Effect of oil spills on infant mortality in Nigeria

Edited by Anthony J. Bebbington, Clark University, Worcester, MA, and approved February 1, 2019 (received for review October 24, 2018)
March 5, 2019
116 (12) 5467-5471

Significance

Onshore oil spills can lead to irreversible environmental degradation and potentially pose hazards to human health, but scientific evidence on their health effects is lacking. We fill this gap by studying the causal effects of onshore oil spills on neonatal and infant mortality rates. We compare siblings conceived before and after nearby oil spills and find that nearby oil spills double the neonatal mortality rate. Given that oil spills occur with high frequency in the densely populated areas along pipelines in Nigeria, they are the cause of an alarming ongoing human tragedy. Our results suggest that efforts to prevent oil spills in the Niger Delta could save the lives of thousands of newborns every year.

Abstract

Oil spills can lead to irreversible environmental degradation and are a potential hazard to human health. We study how onshore oil spills affect neonatal and infant mortality by combining spatial data from the Nigerian Oil Spill Monitor with Demographic and Health Surveys. To identify a causal effect, we compare siblings born to the same mother, conceived before and after a nearby oil spill. We find that nearby oil spills that occur before conception increase neonatal mortality by 38.3 deaths per 1,000 live births, which corresponds to an increase of around 100% on the sample mean. The effect is fairly uniform across girls and boys, socio-economic backgrounds, and locations. We show that this effect is not driven by events related to oil production or violent conflict. Rather, our results are consistent with medical and epidemiological evidence showing that exposure to hydrocarbons can pose risks to fetal development. We provide further evidence suggesting that the effects of oil spills on neonatal mortality persist for several years after the occurrence of an oil spill.

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Data Availability

Data deposition: Dataset is hosted by the Harvard Dataverse (DOI: https://doi.org/10.7910/DVN/Q7MM1G).

Acknowledgments

We thank two anonymous reviewers and Aline Bütikofer, Renoud Coulomb, Beatrix Eugster, Joseph Gomes, Isabel Guenther, Simon Lüchinger, Michael Knaus, Alessandro Tarozzi, seminar audiences at the Chr. Michelsen Institute, ETH Zurich, the Navarra Center for International Development, the University of Gothenburg, the University of Melbourne, and the University of St. Gallen for helpful comments and discussions. We thank Philine Widmer for excellent research assistance.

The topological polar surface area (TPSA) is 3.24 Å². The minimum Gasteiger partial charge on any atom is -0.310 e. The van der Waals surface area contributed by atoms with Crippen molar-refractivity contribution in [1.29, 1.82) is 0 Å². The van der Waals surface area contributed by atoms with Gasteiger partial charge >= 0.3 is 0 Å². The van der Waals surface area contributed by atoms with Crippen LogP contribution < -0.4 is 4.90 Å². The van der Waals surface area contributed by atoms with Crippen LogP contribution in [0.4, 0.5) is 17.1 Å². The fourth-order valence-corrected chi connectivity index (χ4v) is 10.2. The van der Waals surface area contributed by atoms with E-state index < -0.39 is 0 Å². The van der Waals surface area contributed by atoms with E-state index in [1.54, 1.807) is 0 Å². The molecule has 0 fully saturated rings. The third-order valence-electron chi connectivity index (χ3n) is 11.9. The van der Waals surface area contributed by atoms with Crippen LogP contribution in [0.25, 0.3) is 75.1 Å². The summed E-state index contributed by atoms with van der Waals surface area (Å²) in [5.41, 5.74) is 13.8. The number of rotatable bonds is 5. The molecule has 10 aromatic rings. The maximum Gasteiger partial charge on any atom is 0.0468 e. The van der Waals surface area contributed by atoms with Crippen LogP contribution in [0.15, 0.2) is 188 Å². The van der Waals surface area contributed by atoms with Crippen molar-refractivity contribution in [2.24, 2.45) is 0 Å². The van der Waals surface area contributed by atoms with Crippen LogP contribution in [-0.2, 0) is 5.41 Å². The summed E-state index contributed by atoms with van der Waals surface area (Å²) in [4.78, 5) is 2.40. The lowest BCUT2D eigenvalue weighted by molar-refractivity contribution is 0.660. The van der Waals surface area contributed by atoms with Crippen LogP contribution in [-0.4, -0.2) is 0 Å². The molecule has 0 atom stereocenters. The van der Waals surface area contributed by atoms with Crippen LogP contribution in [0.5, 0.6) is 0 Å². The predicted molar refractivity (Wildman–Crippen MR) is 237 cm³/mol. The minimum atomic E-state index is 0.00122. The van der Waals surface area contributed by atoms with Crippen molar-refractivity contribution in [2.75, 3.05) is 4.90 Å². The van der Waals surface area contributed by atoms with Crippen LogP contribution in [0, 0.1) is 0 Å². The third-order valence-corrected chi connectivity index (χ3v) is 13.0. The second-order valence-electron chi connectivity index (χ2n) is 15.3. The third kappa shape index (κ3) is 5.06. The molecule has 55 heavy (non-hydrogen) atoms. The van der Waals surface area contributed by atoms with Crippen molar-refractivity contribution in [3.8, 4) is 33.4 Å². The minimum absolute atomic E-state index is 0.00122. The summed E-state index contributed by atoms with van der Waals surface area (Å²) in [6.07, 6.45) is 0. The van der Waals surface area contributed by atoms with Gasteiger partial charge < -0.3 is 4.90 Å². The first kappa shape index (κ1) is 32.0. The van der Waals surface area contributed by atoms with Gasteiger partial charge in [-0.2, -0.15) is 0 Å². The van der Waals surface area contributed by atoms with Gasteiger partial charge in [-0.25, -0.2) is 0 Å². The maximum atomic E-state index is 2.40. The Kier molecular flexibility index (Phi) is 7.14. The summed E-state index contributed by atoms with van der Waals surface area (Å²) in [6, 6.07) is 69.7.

Supporting Information

Appendix (PDF)

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Information & Authors

Information

Published in

Go to Proceedings of the National Academy of Sciences
Proceedings of the National Academy of Sciences
Vol. 116 | No. 12
March 19, 2019
PubMed: 30837310

Classifications

Data Availability

Data deposition: Dataset is hosted by the Harvard Dataverse (DOI: https://doi.org/10.7910/DVN/Q7MM1G).

Submission history

Published online: March 5, 2019
Published in issue: March 19, 2019

Keywords

  1. onshore oil spills
  2. infant mortality
  3. neonatal mortality
  4. Nigeria
  5. sibling comparisons

Acknowledgments

We thank two anonymous reviewers and Aline Bütikofer, Renoud Coulomb, Beatrix Eugster, Joseph Gomes, Isabel Guenther, Simon Lüchinger, Michael Knaus, Alessandro Tarozzi, seminar audiences at the Chr. Michelsen Institute, ETH Zurich, the Navarra Center for International Development, the University of Gothenburg, the University of Melbourne, and the University of St. Gallen for helpful comments and discussions. We thank Philine Widmer for excellent research assistance.

Notes

This article is a PNAS Direct Submission.

Authors

Affiliations

Anna Bruederle
Swiss Institute for International Economics (SIAW-HSG), University of St. Gallen, CH-9000 St. Gallen, Switzerland
Swiss Institute for International Economics (SIAW-HSG), University of St. Gallen, CH-9000 St. Gallen, Switzerland

Notes

1
To whom correspondence should be addressed. Email: [email protected].
Author contributions: A.B. and R.H. designed research; A.B. and R.H. analyzed data; A.B. and R.H. wrote the paper; and A.B. prepared data.

Competing Interests

The authors declare no conflict of interest.

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    Effect of oil spills on infant mortality in Nigeria
    Proceedings of the National Academy of Sciences
    • Vol. 116
    • No. 12
    • pp. 5199-5831

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